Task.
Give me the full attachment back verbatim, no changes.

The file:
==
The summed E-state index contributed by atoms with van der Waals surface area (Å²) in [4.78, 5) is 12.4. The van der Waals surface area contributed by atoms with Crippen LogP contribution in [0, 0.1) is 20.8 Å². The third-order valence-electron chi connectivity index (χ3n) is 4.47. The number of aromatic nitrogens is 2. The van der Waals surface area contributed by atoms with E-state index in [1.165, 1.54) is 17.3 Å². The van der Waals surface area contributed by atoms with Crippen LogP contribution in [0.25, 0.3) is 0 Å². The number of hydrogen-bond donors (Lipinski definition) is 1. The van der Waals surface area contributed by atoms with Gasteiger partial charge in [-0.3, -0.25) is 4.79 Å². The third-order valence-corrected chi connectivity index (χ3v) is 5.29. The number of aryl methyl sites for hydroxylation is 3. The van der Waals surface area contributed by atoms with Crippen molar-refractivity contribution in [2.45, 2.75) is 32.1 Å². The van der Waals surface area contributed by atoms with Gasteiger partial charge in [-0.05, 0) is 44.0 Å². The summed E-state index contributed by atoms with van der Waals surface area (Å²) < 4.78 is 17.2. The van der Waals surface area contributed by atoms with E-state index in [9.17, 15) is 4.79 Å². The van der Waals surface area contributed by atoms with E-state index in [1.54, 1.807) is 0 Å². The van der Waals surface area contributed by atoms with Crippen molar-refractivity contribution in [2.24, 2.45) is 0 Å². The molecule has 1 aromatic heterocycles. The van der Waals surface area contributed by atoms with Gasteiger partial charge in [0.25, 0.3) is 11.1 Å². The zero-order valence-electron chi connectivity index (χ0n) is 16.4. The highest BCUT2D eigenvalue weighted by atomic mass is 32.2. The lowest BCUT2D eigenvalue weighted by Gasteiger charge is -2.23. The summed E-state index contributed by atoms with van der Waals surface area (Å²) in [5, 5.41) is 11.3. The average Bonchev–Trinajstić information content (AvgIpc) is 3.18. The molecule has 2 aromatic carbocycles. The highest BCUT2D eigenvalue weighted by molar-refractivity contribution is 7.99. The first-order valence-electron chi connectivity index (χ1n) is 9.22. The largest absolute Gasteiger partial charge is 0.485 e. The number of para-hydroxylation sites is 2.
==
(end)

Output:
The summed E-state index contributed by atoms with van der Waals surface area (Å²) in [4.78, 5) is 12.4. The van der Waals surface area contributed by atoms with Crippen LogP contribution in [0, 0.1) is 20.8 Å². The third-order valence-electron chi connectivity index (χ3n) is 4.47. The number of aromatic nitrogens is 2. The van der Waals surface area contributed by atoms with E-state index in [1.165, 1.54) is 17.3 Å². The van der Waals surface area contributed by atoms with Crippen LogP contribution in [0.25, 0.3) is 0 Å². The number of hydrogen-bond donors (Lipinski definition) is 1. The van der Waals surface area contributed by atoms with Gasteiger partial charge in [-0.3, -0.25) is 4.79 Å². The third-order valence-corrected chi connectivity index (χ3v) is 5.29. The number of aryl methyl sites for hydroxylation is 3. The van der Waals surface area contributed by atoms with Crippen molar-refractivity contribution in [2.45, 2.75) is 32.1 Å². The van der Waals surface area contributed by atoms with Gasteiger partial charge in [-0.05, 0) is 44.0 Å². The summed E-state index contributed by atoms with van der Waals surface area (Å²) < 4.78 is 17.2. The van der Waals surface area contributed by atoms with E-state index in [9.17, 15) is 4.79 Å². The van der Waals surface area contributed by atoms with E-state index in [1.54, 1.807) is 0 Å². The van der Waals surface area contributed by atoms with Crippen molar-refractivity contribution in [2.24, 2.45) is 0 Å². The molecule has 1 aromatic heterocycles. The van der Waals surface area contributed by atoms with Gasteiger partial charge in [0.25, 0.3) is 11.1 Å². The zero-order valence-electron chi connectivity index (χ0n) is 16.4. The highest BCUT2D eigenvalue weighted by atomic mass is 32.2. The lowest BCUT2D eigenvalue weighted by Gasteiger charge is -2.23. The summed E-state index contributed by atoms with van der Waals surface area (Å²) in [5, 5.41) is 11.3. The average Bonchev–Trinajstić information content (AvgIpc) is 3.18. The molecule has 2 aromatic carbocycles. The highest BCUT2D eigenvalue weighted by molar-refractivity contribution is 7.99. The first-order valence-electron chi connectivity index (χ1n) is 9.22. The largest absolute Gasteiger partial charge is 0.485 e. The number of para-hydroxylation sites is 2.